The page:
As for the whole cursed, bitten concept – i.e. the supernatural aspect of a werewolf – there is nothing wrong with this per se. After all my number three book on this list essentially has an occult explanation for its werewolf genesis. As does a novella that barely missed this list (Stephen King’s Cycle of The Werewolf – to be honest another must read, but because of its brevity not up to the depth of an entertainment experience provided by my top three). Here Strieber eschews such an approach by taking a fascinating walk through the wolfen’s evolution. This walk is memorialized by Strieber through a series of scenes involving scientists and researchers at the Museum of Natural History, via exploring library archives, and through the wolfen’s point of view descriptions of their remembered history. These scenes provide not only a plausible explanation for where the wolfen come from, and a visceral thrill for any researcher and lover of books, but also leverage the legend of the werewolf as humanity’s way for trying to understand attacks that in fact had been all along made by the wolfen. It is for these reasons, and not that the wolfen are wolf-like creatures, putting this book on my list. One could argue otherwise but I believe The Wolfen fits in with the werewolf genre, and not part of a more generic scientifically created creature feature listing that would include works by Dean Koontz (Watchers) or Michael Crichton (Jurassic Park) – as an aside do note that both are superb books far superior to their movie versions.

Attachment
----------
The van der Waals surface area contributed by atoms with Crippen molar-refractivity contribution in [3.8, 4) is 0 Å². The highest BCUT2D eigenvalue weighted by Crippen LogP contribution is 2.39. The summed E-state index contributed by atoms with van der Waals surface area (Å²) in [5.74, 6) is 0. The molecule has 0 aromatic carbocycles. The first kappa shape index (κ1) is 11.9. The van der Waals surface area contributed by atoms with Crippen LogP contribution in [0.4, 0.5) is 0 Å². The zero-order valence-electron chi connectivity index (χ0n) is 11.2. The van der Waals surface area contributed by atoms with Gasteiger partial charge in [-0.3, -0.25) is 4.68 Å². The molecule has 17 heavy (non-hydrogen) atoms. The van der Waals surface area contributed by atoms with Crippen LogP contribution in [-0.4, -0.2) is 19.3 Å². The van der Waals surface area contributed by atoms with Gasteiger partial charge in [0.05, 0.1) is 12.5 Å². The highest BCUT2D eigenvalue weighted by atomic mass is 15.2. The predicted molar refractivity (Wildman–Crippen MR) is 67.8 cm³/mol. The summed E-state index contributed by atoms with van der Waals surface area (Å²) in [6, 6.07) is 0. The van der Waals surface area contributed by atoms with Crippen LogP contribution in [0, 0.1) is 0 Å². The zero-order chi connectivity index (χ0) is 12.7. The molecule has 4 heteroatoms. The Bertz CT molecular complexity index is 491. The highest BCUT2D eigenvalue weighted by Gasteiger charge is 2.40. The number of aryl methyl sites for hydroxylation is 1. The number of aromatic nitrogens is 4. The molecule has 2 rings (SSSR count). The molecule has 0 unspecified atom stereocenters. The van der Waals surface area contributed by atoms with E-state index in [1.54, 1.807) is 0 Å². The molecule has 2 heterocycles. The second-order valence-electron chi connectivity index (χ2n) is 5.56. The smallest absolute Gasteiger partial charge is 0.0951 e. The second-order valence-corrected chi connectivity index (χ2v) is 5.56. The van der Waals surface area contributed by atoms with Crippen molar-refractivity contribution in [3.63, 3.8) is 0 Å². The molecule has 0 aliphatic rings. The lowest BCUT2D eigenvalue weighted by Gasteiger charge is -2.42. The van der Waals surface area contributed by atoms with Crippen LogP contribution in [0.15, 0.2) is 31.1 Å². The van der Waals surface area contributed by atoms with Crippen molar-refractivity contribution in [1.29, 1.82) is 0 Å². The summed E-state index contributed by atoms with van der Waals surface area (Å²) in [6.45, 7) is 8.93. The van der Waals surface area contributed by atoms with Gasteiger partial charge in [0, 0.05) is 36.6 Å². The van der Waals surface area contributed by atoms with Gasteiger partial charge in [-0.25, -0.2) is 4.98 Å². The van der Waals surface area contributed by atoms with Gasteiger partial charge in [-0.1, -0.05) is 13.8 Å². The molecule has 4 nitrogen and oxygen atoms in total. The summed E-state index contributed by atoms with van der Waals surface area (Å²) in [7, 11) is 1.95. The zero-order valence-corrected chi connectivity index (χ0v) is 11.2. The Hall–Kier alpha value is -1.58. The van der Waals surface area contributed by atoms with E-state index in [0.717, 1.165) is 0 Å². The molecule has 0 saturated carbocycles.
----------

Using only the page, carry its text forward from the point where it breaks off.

Going beyond all of the above what else is it about The Wolfen that ranks it among the best werewolf books? That’s easy. The book is freaking scary. If you have ever wondered how awful it would be to be hunted by a pack of relentless, motivated, lethal creatures then this book is for you. If you have ever wondered what it would mean to have no hope of reasoning your way out of or otherwise escaping a confrontation with creatures anxious to rip your body to pieces and consume every part of it then this book is for you. Regardless of the book’s other strengths it does a superb job of conveying the horror of being trapped in a big city, surrounded by people, yet having no one to turn to; and thus on your own facing the most implacable and ruthless foe you could imagine.
The book’s protagonists, two cops stumbling upon the wolfen’s existence, are marked and hunted from almost the first moment they begin to understand what they are facing. Strieber repeatedly ramps up the tension as his wolfen circle ever closer to their most important kill. I read this book as a teenager and had nightmares for days afterward. Even as an adult re-reading it I still got jumpy. If this book doesn’t get your heart pumping I don’t know what will.